The Legend of The Holy Drinker at the VAULT festival: British humour meets Berlin cabaret in a sophisticated interchange of culture in this daring adaption
“They want to swap up British and European theatre aesthetics. It worked a treat.”
Joseph Roth’s 1939 novella The Legend of The Holy Drinker is adapted by Hunchtheatre into a fierce and hilarious physical theatre piece. Andreas is a homeless alcoholic from Eastern Europe who one day by chance is given a thousand pounds by a spiritually awakened capitalist on the condition he comes back to return it to the church when he can afford to.
But Andreas’s epicurean leanings lead him astray. He blows it on wine. He makes enemies, loses friends along the way. Hunchtheatre manages to cram this hour with great variety and talent.
Ed Davis is wickedly talented as a number of roles, including both parts of a marriage. He’s strong at carrying a character and physical storytelling. He reminds me of Eric Idle. Eva Mashtaler’s a stoical narrator with frosty power whose moments range from strong and saintly to absurdly funny. Oleg Sidorchik is a great lead as Andreas, endearing and rugged.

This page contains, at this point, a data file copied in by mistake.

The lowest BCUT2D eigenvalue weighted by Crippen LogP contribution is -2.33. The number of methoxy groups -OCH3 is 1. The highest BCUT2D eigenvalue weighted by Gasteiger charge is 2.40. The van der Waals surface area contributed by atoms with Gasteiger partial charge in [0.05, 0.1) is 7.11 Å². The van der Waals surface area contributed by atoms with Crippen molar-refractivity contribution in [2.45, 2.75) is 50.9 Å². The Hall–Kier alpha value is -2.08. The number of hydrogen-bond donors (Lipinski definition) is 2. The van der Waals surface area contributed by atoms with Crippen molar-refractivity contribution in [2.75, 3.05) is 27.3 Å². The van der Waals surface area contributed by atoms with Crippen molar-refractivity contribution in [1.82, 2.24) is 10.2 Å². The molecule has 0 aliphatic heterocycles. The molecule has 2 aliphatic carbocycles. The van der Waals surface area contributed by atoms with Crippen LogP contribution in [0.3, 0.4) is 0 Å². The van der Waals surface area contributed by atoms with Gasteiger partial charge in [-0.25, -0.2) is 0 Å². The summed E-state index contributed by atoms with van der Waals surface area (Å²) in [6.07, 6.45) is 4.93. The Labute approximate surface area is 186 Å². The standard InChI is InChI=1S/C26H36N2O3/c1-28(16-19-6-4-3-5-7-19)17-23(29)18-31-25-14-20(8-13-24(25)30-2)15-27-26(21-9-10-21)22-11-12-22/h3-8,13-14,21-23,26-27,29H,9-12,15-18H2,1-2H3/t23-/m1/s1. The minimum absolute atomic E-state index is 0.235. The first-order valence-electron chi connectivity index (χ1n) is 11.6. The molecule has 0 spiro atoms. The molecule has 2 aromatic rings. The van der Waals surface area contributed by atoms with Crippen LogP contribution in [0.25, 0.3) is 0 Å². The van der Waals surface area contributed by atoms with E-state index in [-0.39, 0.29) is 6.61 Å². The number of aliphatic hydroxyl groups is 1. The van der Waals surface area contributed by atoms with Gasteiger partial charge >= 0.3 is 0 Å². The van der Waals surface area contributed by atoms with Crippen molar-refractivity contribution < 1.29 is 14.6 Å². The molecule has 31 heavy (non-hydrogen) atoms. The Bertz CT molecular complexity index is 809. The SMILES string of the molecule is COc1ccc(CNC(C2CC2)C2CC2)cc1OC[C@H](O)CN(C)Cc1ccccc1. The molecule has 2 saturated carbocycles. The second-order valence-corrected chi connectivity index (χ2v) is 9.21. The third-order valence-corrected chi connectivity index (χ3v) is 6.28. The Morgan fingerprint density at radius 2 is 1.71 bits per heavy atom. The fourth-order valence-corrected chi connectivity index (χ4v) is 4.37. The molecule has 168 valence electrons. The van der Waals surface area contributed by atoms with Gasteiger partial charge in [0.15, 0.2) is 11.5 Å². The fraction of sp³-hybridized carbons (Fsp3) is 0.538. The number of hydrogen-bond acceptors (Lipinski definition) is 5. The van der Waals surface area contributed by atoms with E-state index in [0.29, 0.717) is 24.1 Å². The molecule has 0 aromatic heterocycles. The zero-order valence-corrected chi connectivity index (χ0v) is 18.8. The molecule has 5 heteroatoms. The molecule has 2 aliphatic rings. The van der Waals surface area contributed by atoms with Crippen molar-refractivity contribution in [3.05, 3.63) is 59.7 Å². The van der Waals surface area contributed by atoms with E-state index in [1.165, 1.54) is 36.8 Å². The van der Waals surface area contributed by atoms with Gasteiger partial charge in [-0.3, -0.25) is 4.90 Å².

The decision to have parts of the script in Russian (translated live by Mashtaler) was a clever touch. One of Hunchtheatre’s stated goals is cultural interchange. They want to swap up British and European theatre aesthetics. It worked a treat. Visually the work felt like an interwar cabaret piece from Berlin but the humour and pace were distinctly British. They didn’t tire out their jokes, they went above and beyond political norms about homelessness, addiction and immigration. They were daring and bluejeans about it, though the social commentary was gently present and engaging.
Granted, there’s the added advantage of being an ensemble piece, but it flowed, all the jokes landed, everyone was working. It was a great show to look at. There’s something alluring about this barebones political theatre look which is hard to put into words yet is so distinctive.
This rework from the brink of European collapse in 1939 pasted over 2020’s London was intelligent, sophisticated and funny. They deserve praise for digging into the archives for lesser-known work, for not only amplifying the voices of the voiceless, but all the while making an art of it. The Legend of The Holy Drinker glides to my top picks at this festival.
The Legend of The Holy Drinker will be on at The Vaults on Leake Street form the 28th January – 2nd February 2020